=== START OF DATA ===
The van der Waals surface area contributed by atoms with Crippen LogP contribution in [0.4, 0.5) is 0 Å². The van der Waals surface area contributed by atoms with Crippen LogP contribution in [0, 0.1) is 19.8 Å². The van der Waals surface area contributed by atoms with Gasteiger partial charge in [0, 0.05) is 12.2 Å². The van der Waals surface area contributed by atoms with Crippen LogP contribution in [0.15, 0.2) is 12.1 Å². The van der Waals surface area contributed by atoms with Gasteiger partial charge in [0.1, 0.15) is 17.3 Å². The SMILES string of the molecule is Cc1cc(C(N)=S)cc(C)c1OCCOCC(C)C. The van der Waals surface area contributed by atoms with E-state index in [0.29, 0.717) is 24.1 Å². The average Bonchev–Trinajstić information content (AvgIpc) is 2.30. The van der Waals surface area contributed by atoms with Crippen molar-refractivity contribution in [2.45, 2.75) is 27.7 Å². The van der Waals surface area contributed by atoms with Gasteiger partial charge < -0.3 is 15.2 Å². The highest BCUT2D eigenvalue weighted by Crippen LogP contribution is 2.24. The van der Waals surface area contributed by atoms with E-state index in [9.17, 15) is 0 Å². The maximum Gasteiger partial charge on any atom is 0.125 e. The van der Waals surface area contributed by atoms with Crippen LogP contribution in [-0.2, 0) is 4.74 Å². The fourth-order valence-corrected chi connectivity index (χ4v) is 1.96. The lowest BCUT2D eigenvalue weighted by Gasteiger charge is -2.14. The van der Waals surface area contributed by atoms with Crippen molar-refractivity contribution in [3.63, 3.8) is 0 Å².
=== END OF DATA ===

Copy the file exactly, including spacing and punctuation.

The van der Waals surface area contributed by atoms with Crippen LogP contribution in [0.4, 0.5) is 0 Å². The van der Waals surface area contributed by atoms with Crippen LogP contribution in [0, 0.1) is 19.8 Å². The van der Waals surface area contributed by atoms with Gasteiger partial charge in [0, 0.05) is 12.2 Å². The van der Waals surface area contributed by atoms with Crippen LogP contribution in [0.15, 0.2) is 12.1 Å². The van der Waals surface area contributed by atoms with Gasteiger partial charge in [0.1, 0.15) is 17.3 Å². The SMILES string of the molecule is Cc1cc(C(N)=S)cc(C)c1OCCOCC(C)C. The van der Waals surface area contributed by atoms with E-state index in [0.29, 0.717) is 24.1 Å². The average Bonchev–Trinajstić information content (AvgIpc) is 2.30. The van der Waals surface area contributed by atoms with Crippen molar-refractivity contribution in [2.45, 2.75) is 27.7 Å². The van der Waals surface area contributed by atoms with Gasteiger partial charge < -0.3 is 15.2 Å². The highest BCUT2D eigenvalue weighted by Crippen LogP contribution is 2.24. The van der Waals surface area contributed by atoms with E-state index in [9.17, 15) is 0 Å². The maximum Gasteiger partial charge on any atom is 0.125 e. The van der Waals surface area contributed by atoms with Crippen LogP contribution in [-0.2, 0) is 4.74 Å². The fourth-order valence-corrected chi connectivity index (χ4v) is 1.96. The lowest BCUT2D eigenvalue weighted by Gasteiger charge is -2.14. The van der Waals surface area contributed by atoms with Crippen molar-refractivity contribution in [3.63, 3.8) is 0 Å².